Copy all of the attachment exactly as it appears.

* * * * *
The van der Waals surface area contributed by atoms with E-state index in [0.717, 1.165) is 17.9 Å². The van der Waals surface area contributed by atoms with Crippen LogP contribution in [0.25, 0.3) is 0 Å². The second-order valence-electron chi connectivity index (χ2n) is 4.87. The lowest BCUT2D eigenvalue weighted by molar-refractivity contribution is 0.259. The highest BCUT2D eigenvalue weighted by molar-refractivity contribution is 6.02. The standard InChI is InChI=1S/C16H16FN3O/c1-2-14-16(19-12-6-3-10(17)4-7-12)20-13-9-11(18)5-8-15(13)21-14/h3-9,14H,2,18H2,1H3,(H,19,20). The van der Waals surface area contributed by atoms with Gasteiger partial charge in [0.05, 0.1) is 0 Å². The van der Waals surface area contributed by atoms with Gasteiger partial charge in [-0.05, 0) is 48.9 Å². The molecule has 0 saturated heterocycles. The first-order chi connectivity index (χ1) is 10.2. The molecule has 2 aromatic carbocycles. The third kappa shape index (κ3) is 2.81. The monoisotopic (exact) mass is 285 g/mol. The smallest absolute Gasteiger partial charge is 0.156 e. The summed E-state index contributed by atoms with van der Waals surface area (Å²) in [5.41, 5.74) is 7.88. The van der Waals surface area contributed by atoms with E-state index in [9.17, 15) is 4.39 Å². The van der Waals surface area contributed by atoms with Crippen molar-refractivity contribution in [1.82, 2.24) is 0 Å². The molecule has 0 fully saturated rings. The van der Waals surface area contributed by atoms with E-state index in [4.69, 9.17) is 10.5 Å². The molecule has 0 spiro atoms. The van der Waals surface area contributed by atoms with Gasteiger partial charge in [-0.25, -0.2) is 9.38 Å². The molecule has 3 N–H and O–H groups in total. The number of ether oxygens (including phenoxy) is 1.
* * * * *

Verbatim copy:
The van der Waals surface area contributed by atoms with E-state index in [0.717, 1.165) is 17.9 Å². The van der Waals surface area contributed by atoms with Crippen LogP contribution in [0.25, 0.3) is 0 Å². The second-order valence-electron chi connectivity index (χ2n) is 4.87. The lowest BCUT2D eigenvalue weighted by molar-refractivity contribution is 0.259. The highest BCUT2D eigenvalue weighted by molar-refractivity contribution is 6.02. The standard InChI is InChI=1S/C16H16FN3O/c1-2-14-16(19-12-6-3-10(17)4-7-12)20-13-9-11(18)5-8-15(13)21-14/h3-9,14H,2,18H2,1H3,(H,19,20). The van der Waals surface area contributed by atoms with Gasteiger partial charge in [0.05, 0.1) is 0 Å². The van der Waals surface area contributed by atoms with Gasteiger partial charge in [-0.05, 0) is 48.9 Å². The molecule has 0 saturated heterocycles. The first-order chi connectivity index (χ1) is 10.2. The molecule has 2 aromatic carbocycles. The third kappa shape index (κ3) is 2.81. The monoisotopic (exact) mass is 285 g/mol. The smallest absolute Gasteiger partial charge is 0.156 e. The summed E-state index contributed by atoms with van der Waals surface area (Å²) in [5.41, 5.74) is 7.88. The van der Waals surface area contributed by atoms with E-state index in [9.17, 15) is 4.39 Å². The van der Waals surface area contributed by atoms with Crippen molar-refractivity contribution in [1.82, 2.24) is 0 Å². The molecule has 0 fully saturated rings. The van der Waals surface area contributed by atoms with E-state index in [4.69, 9.17) is 10.5 Å². The molecule has 0 spiro atoms. The van der Waals surface area contributed by atoms with Gasteiger partial charge in [-0.25, -0.2) is 9.38 Å². The molecule has 3 N–H and O–H groups in total. The number of ether oxygens (including phenoxy) is 1.